Marlen Garcia: Advice for the college-bound: Get some sleep

SHARE Marlen Garcia: Advice for the college-bound: Get some sleep
SHARE Marlen Garcia: Advice for the college-bound: Get some sleep

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During my senior year of high school, many years ago, an Olympic champion gave my classmates and me advice just months before we headed to college.

I took the advice to heart, and more than ever, it’s valuable.

The speaker was 1972 Olympic marathon gold medalist Frank Shorter, who also won silver in the 1976 Games. He opened with a video clip of an Olympic run, and he had my attention.

Boy, this guy is accomplished, I remember thinking. Shorter had attended Yale and while there won an NCAA championship in the 10,000 meters. The Olympic medals spoke volumes. He went on to get a law degree.

The advice he gave? He probably offered a fair amount, but here’s what stuck with me:

Get some sleep. A lot of it, actually.

OPINION

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He was an Ivy Leaguer. An NCAA champion. The greatest endurance athlete of his time. And he said he slept. A lot. At least eight hours a day.

I spent my high school years barely sleeping, it seemed. School started at 8 a.m., and I had to be there by 7:30 for club meetings. After school there were school newspaper meetings, practices for one sport or another, work and last but not least, homework.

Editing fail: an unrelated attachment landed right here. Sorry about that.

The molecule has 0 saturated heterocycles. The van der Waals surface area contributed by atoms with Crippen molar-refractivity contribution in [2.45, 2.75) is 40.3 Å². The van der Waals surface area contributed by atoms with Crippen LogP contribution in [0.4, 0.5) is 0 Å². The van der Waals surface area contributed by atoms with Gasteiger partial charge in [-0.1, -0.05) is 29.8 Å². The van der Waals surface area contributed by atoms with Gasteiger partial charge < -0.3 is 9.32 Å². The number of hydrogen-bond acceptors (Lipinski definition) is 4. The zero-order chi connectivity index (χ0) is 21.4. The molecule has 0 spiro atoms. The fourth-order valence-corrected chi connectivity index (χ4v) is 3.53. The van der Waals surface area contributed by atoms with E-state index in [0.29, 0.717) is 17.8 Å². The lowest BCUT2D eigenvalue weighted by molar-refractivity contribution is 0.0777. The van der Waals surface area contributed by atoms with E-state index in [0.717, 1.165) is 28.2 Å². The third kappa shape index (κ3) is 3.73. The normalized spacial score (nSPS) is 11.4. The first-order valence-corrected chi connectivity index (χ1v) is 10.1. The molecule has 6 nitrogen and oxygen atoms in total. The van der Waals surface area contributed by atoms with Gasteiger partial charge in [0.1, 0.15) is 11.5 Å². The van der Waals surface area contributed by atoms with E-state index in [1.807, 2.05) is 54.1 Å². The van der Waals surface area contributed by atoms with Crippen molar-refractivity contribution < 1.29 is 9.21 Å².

But in college I made sleep a priority, heeding Shorter’s advice. As often as possible, I scheduled classes for 10 a.m. or later so I could sleep late. That’s when I discovered that rest was a wonderful thing.

I bring this up because sleep is getting harder and harder for kids to come by.

Their lives are scheduled to the hilt with play dates, sports, dance practices and homework. They stay up late chatting and posting on tablets and smartphones.

School start times certainly don’t do them any favors. The Centers for Disease Control and Prevention reported this month that fewer than 1 in 5 middle and high schools in the U.S. began the school day at the recommended 8:30 start time or later, based on data from the 2011-2012 school year.

My nieces and nephew who attend an elementary school in Palatine have started school before 8 a.m. since first grade. By the time they reach high school, they’ll be in class for the first bell at 7:30 a.m.

When school starts next month at Melody Elementary School in West Garfield Park, kids will be in their classrooms at 7:45 a.m. instead of 9 a.m. The Chicago Public Schools financial mess contributed to the change at Melody and dozens of other schools. In many districts, availability of buses dictates when the first bell rings.

Maybe we don’t see the effects on a daily basis, but over time we’re hurting kids. Aside from grumpiness, drowsiness and a general blah feeling, the CDC says that insufficient sleep by high school kids is tied to being overweight, drinking alcohol, smoking tobacco, using drugs and doing poorly in school.

I wanted to talk more about this with Shorter, to find out what this highly successful person who influenced me had to say, but attempts to reach him were unsuccessful. The agent who handles his public appearances refused to put me in touch with Shorter because I wouldn’t plug the agency in this space.

But I’m reiterating what Shorter said decades ago: When you go to college, get some sleep.

It’s a shame you have to wait until then.

Email: MarlenGarcia777@yahoo.com

Follow Marlen Garcia on Twitter: @MarlenGarcia777

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